Somehow, the two-and-a-half adults in our family successfully arranged for us to leave the house before 8:30 in the morning yesterday. We even had time to get coffee before heading out toward Sea Life Park. This timely preparation was probably the most impressive feat of the day.
Costco sells 4 admission tickets to Sea Life Park for $50. That’s when I decided I should like to make the pilgrimage out to the eastern most part of the island. Lynnette agreed and Madison was legitimately excited. I was too. I mean, my usual day consists of erecting walls to prevent the twins from crawling into unsanctioned areas of our home, then watching Cole and Avery figure out a way past those walls like the frickin’ raptors in Jurassic Park, so Sea Life Park starts looking like Disney World after a while.
I suppose Cole and Avery were tired of the walls of our home, the signage at Walmart, Costco, and Target, too. They seemed happy to be any place other than the places we frequent. The twins love looking at leaves moving against the sky, so they were pretty much in heaven.
“Do you want to get splashed by the dolphins?” I asked Madison when we arrived at the park. “Yeah, it’s kind of hot,” she said. It was 9:30 in the morning. It wasn’t hot. But this is how Madison speaks now, constantly trying to justify her answers and behaviors. “Cool. Sit at the bottom of the theater during the show,” I said. “Really?” she asked. The way she said it made me feel like this was a radical suggestion which made me feel like her usual perception of me is as a stick in the mud and/or the kind of guy with that stick firmly entrenched some place else. This made me sad. I wanted to tell her to flip off the dolphins and graffiti the side of the tank to compensate. Near the end of the show, all the kids got right up to the wall of the tank and the dolphins took turns splashing them. Madison was soaked. “Eww! Dolphin water!” Lynnette said. Madison just laughed.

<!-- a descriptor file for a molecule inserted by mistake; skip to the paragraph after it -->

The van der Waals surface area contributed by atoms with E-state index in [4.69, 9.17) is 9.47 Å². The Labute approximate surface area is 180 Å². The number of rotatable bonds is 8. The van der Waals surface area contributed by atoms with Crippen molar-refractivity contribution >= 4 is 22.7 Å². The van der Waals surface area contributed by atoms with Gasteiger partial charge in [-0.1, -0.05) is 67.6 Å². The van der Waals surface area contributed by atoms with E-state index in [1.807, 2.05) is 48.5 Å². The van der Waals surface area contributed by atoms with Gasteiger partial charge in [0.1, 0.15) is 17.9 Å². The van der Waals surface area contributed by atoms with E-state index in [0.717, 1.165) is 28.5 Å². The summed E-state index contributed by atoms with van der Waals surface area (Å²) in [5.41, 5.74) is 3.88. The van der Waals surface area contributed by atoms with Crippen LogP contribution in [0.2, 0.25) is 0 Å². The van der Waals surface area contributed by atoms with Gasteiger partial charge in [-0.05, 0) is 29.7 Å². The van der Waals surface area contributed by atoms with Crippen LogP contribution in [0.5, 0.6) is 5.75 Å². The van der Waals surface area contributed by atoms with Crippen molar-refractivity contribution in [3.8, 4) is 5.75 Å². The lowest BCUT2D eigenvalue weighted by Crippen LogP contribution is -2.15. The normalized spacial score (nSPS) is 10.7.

I think Cole and Avery enjoyed the touch pool area of the park the best. This particular area wasn’t built the last time we were there. It’s got a few small pools and people can feed fish with lettuce leafs. Madison was pretty brave about it, holding the leaf in the water while fish nonchalantly swam up to it for nibbles. Cole and Madison tapped the shell of a baby sea turtle, too.
The main attraction for the twins was the see-through tunnel in one of the pools. Kids could walk into a small area become surrounded by the fish swimming in the tank. Even better, the tunnel was flanked by glass so the twins and Madison were easily visible from the outside – which is fantastic because I don’t think they designed the tunnel with chubby Asian fathers with disproportionately large asses.
We found out that Cole is mesmerized by fish. Lynnette couched near the tank and sat the Sun God on her knee. He silently tracked the silver fish gliding through the water. When Lynnette tried to return him to the stroller, he threw a tantrum. When she placed him back in front of his beloved fish, the whining stopped.
Lynnette and I talked about a younger version of Madison on the way out to Sea Life Park. We passed Sandy Beach and I got nostalgic. “I remember the day we went to the tide pools over there. I loved it,” I said wistfully. “Yeah…” Lynnette replied wistfully. “I miss that Madison,” I said. “The one that was super geeked-out about new things,” I said. “She still kind of is,” Lynnette said.”You know what I mean,” I said. I shot a quick glance at Mad in the rear view mirror. She was looking out the window at the ocean. “Well,” Lynnette said. “You’ve got two more right here waiting for their firsts.”